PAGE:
Maggie Sawyer

From Wikipedia, the free encyclopedia
Jump to navigation Jump to search
Maggie Sawyer
Maggie Sawyer (circa 2018).png
Maggie Sawyer in Action Comics #1000 (January 2018)
Art by Dan Jurgens
Publication information
PublisherDC Comics
First appearanceSuperman vol. 2, #4 (April 1987)
Created byJohn Byrne
In-story information
Full nameMargaret Ellen Sawyer
Place of originEarth
Team affiliationsGotham City Police Department
Metropolis (Special Crimes Unit)
Starling City Police Department
National City Police Department (Science Crimes Unit)

Margaret Ellen Sawyer is a fictional character that appears in stories published by DC Comics, and has been a supporting character in both Superman and Batman comic books.

The character appeared in the live-action series Smallville, played by Jill Teed, and in the second and third seasons of the Arrowverse series Supergirl, played by Floriana Lima.

Publication history[edit]

Maggie Sawyer first appeared in Superman Vol. 2 #4 and was created by John Byrne.[1]

Fictional character biography[edit]

Maggie Sawyer, as she first appeared in Superman (April 1987) #4. Art by John Byrne.

Maggie was introduced in Superman (2nd series) in April 1987, as Captain Sawyer of the Metropolis Special Crimes Unit, a special branch of the Metropolis police force that handles superpowered menaces when Superman is unavailable.[2] Maggie mostly replaced Inspector Henderson from the previous comics as Superman's main police contact.

She was added to the Superman canon following the 12-issue maxi-series Crisis on Infinite Earths and the 6-issue miniseries that rebooted the comics, The Man of Steel. She tries to prove the police force is more efficient than a vigilante in fighting crime, and so becomes a constant thorn in Superman's side during the early days of his career, even trying to apprehend him occasionally. Eventually, after being injured and saved by Superman during a terrorist plot, her attitude towards him warms up.

Later stories revealed that she originally came from Star City. She married fellow police officer James Sawyer, although she was uncertain about her own sexual identity, and they had a daughter named Jamie.[3] Maggie later came out as a lesbian.[3] James divorced her and won sole custody of Jamie and he refused to let Maggie have any contact with their daughter. Maggie ultimately moved to Metropolis when the SCU position became available and she resumed relations with her family in later stories. Maggie has been in a long-term relationship with Toby Raynes, a reporter for the Metropolis Star.[3]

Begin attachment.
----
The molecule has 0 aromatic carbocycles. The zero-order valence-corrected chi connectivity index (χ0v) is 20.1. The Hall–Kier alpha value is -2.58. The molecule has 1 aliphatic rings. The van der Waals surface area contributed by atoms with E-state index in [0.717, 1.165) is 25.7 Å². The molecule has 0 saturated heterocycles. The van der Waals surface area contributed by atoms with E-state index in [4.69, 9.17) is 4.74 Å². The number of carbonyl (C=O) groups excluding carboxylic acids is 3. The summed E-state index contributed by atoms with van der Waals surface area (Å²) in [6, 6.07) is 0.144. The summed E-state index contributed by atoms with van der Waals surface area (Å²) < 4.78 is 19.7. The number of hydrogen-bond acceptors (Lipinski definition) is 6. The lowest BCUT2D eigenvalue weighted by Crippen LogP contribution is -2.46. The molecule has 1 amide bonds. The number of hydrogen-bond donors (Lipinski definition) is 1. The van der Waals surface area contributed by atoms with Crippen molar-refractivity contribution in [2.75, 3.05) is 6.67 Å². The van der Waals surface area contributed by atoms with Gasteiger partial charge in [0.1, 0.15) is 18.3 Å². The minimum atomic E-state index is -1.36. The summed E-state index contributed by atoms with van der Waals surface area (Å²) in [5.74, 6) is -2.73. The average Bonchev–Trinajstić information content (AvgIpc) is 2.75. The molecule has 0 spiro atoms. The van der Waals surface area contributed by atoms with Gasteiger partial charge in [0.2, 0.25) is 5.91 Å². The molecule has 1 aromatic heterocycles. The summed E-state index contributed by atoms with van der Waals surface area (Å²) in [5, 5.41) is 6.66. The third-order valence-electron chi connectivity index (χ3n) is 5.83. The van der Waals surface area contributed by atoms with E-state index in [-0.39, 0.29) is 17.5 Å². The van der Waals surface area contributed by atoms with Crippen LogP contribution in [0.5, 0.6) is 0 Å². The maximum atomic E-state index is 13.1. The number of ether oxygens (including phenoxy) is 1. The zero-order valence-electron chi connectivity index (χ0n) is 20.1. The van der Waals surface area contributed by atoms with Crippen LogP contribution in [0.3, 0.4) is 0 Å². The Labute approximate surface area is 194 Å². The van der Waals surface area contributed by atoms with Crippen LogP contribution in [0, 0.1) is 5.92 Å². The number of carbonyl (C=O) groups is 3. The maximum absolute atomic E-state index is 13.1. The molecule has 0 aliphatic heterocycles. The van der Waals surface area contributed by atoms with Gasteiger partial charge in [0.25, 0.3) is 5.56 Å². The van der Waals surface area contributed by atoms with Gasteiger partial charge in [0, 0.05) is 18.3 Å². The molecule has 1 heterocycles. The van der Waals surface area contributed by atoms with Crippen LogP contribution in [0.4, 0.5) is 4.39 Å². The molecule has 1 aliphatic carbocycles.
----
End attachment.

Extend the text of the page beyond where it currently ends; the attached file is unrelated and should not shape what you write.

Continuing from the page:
In Action Comics vol. 1 #600, Lex Luthor, then a corporate executive, met with Maggie to get her to stop investigating his activities. He tries to blackmail her with documentation regarding her sexuality. At that time, Maggie was not publicly known to be a lesbian; although some of her colleagues knew, any public disclosure could possibly have discredited her and tainted her career. When Luthor injures himself and flees the room (due to kryptonite poisoning from his ring), Maggie is tempted with taking the damaging evidence left behind on his desk. She opts to leave the file in Luthor's hands, explaining to Inspector Dan Turpin that she is no longer ashamed of who she is and will not allow anyone to use it against her.

Maggie has a close working relationship with Inspector Turpin, her second-in-command at the SCU. However, she originally had a strained professional relationship with Inspector Henderson. It was later revealed that Henderson simply disapproved that higher-ranking officers, such as Turpin, reported to her, a Captain. He resolves the situation by promoting her to Inspector when he becomes Commissioner during the Death of Superman storyline. In the aftermath, Sawyer becomes involved in a covert 'war' between Superman's allies and Project Cadmus, led by Paul Westfield, which had stolen Superman's body for their own ends.[4]

Sawyer's close friendship with injured ex-police officer Eddie Walker is examined in flashback as Walker becomes the hero Loose Cannon.[5]

Metropolis S.C.U.[edit]

Inspector Sawyer is the main character in the four-issue limited series comic title Metropolis SCU written by Cindy Goff, penciled by Peter Krause and inked by Jose Marzan Jr., which was published from November 1994 to February 1995. The series features Lois Lane joining the S.C.U. to gain a deeper understanding of their operations. Meanwhile, a rogue scientist attempts to destroy the Earth via lasers from space.

For this miniseries appearance the character of Maggie Sawyer received the 7th Outstanding Comic Strip GLAAD Media Awards in March 1996.[6] The description featured in actual award delivered to DC editorial explained the actual honor:

MAGGIE SAWYER, SPECIAL CRIMES UNIT: A four-part series, Maggie Sawyer is the first by a major comic book publisher (DC Comics) to feature a heroine who is an out lesbian. The series follows Sawyer's exploits as Captain of the Metropolitan Special Crimes Unit as well as her personal life with her lover and her daughter.[7]

Batman: No Man's Land[edit]

In mid-2000s comics, Maggie has been transferred to Gotham City's police force as the head of the Major Crimes Unit, and is a significant character in the comic Gotham Central. The move has placed some strain on her relationship, since Toby did not follow her to Gotham.